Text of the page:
Many flags have been displayed in the business and residence dis- vo,e for ,he BranKe measure, for you funeral and many pretty flowers were
road managers. This was the state do.”
m ent of Judge Robert S. Lovett, chair Judge Lovett contended that the so tricts of our city, and last Sunday afternoon, while a small crowd of °n.e and a" a"* lnterested in
man of the executive committee of the lution of these problems and difficul _
* 1 ) .
„ velopment of the slate; that can never the
Pankey, who was formerly Miss
Union Pacific system, to the Newlamls ties rested with congress. He told the men were talking of what might, or might not happen in the fu- ,)e accomplished without the co nstrue Thompson, was born in Cass county,
Joint congressional committee when committee that under the constitution ture, it developed th a t th is piece of Old Glory, which had not been tlon of good, perm anent roads, buiit Illinois, October 25th, 1844. In 1860
tiiat body resumed its inquiry into the the authority of the federal govern
an opportunity to show its loyalty since the present war dis- economically and scientifically. Spence, slle m arried Hampton Pankey, and
subject of railroad regulation this ment is paramount, that congress has given
still lay stored away in our city hall. Acting upon this 8haw> keedy. Mason, com m ittee ore- they l*ved in Illinois until 1877,
the power to legislate for a centralized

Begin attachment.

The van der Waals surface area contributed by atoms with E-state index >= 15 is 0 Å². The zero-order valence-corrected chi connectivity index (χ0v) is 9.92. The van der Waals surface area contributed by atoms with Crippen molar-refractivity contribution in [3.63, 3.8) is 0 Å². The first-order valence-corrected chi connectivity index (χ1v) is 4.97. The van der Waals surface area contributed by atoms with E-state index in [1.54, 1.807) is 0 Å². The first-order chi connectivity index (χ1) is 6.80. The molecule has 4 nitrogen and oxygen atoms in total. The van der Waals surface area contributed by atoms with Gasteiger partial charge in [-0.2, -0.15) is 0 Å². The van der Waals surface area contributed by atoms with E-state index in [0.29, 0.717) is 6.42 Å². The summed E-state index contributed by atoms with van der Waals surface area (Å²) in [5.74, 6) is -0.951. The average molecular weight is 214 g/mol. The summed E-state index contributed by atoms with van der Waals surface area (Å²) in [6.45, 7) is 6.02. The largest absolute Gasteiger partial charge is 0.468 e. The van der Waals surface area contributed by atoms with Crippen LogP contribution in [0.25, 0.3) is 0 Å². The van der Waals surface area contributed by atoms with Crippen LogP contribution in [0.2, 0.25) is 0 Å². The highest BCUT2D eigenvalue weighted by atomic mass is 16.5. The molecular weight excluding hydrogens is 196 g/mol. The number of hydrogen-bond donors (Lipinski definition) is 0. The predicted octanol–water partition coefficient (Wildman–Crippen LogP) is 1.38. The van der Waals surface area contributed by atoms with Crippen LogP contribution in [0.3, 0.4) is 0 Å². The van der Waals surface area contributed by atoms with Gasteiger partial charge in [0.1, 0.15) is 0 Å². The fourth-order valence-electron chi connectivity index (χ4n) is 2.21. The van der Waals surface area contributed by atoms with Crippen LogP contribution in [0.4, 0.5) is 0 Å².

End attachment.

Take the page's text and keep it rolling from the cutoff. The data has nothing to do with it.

In making this statem ent of the coutrol of ra 1 1 roads under fedoraUhar- developement, it was suggested that this noted flag be suspended gon s,a,e ° ran*e " <PaBe 101- 1912
they came weM' At that timo
changed conditions of the railroad sit ters and that . it only remains .or th at high above our city water tank.
as far there a8 R“d-
uation Judge Lovett undoubtedly had body to exercise that power
came by wagon over the Siskiyou
In mind the decision of the supreme
court on the Adamson law, handed
m ountains to Sams Valley in Septem
cured and he, together with Frank Clarke, who has charge of the
down last week, which establishes the
ber, 1877, where they lived on a farm.
city pumping plant, climbed to the top of the tower and hoisted
right of the federal government to fix
March 4th, 1883, Mr. Pankey died
railroad wages and to prevent strikes.
the flag to where it could wave out the spirit of our community to
and In 1887 Mrs. Pankey left the old
This decision is regarded by railroad
all who came within sight of it. As the crowd started with the
farm and lived 111 Central Point and
men and lawyers us marking an epoch
vicinity from that time until her
flag, the spirit and number increased until there were nearly a
in the development of transportation
in the United States.
"W e have our share of responsibility." Greatest Need Of Pacific Coast is fO hundred present by the time the stars and stripes were waving in
Mrs. Pankey was a mem ber of the
Put families ft Working People
the breeze. Let us be ever loyal to our flag.________________
said Judge Lovett, "hut it rests prima
here and throughout
deal , is „ reported
. m arried
, life was
rily on congress. When the govern
u \ big
.. the Cheney
... from her
a good mother,
m ent regulates the rates and the finan
Simmons, Kuy and Hnll group of ber, was consistent in her every-day